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The War Against the Young - Page 3
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iberal reformers, no matter how tough, won't effect and might even forestall the necessary changes. In our universities, for example, there is no point in removing symptoms and leaving the germs. It is true, as the young have let us know with an energy that isn't always convenient even to sympathizers like myself, that our universities are too often run by fat cats, that renowned professors are bribed by no or little teaching, that a disproportionate amount of teaching is done by half-educated, miserably underpaid, and distracted graduate assistants, that, as a consequence of this imbalance, research of the most exciting kind has very little immediate bearing on curriculum, which remains much as it has for the past fifty years, and that, as Martin Duberman eloquently showed in a recent issue of Daedalus, authoritarianism in curriculum and in teaching, not to be confused with being an authority in a subject, is so much a part of our educational system that university students arrive already crippled even for the freedom one is prepared to give them. These conditions exist in a pattern of idiotic requirements and childish, corrupting emoluments not simply because our universities are mismanaged. The mismanagement has itself a prior cause which is to be found in the way most people think about scholarship and its relation to teaching—a question which is a kind of metaphor for the larger one of the relations between the generations: what conditions permit the most profitable engagements between an older mind that is trained and knowledgeable and a younger one anxious to discover itself but preconditioned by quite different cultural circumstances?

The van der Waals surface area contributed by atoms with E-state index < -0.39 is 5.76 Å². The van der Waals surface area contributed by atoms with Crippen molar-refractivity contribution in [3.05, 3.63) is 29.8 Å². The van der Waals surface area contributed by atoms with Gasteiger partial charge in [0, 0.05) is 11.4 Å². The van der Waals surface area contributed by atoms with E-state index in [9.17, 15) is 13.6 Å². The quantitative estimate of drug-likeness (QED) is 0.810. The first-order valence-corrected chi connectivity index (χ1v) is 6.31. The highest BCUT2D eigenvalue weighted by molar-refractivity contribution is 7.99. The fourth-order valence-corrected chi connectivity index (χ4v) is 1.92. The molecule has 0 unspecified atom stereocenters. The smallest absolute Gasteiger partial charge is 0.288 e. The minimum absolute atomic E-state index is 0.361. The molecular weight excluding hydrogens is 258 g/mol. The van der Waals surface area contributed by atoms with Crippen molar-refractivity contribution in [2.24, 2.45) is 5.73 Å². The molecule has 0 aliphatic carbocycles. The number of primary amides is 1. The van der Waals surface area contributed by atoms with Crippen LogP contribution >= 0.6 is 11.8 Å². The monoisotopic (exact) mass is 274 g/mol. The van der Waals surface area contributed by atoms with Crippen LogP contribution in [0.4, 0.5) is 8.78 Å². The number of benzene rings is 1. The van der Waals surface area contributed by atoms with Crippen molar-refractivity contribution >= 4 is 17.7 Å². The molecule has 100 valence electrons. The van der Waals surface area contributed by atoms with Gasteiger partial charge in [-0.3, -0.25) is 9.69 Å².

These circumstances have, of course, always differed between one generation and another, but never so radically as now. Never before have so many revered subjects, like literature itself, seemed obsolete in any strict compartmental form; never before have the divisions between such subjects as anthropology, sociology, and languages seemed more arbitrary and harmful to intelligent inquiry; and seldom in the history of modern civilization has there been a greater need felt by everyone for a new key to our mythologies, a key that we nervously feel is about to be found. For if we are at a moment of terror we are also at a moment of great expectation and wonder, for which the young have a special appetite. To meet this challenge, the universities need to dismantle their entire academic structure, their systems of courses and requirements, their notion of what constitutes the proper fields and subjects of academic inquiry.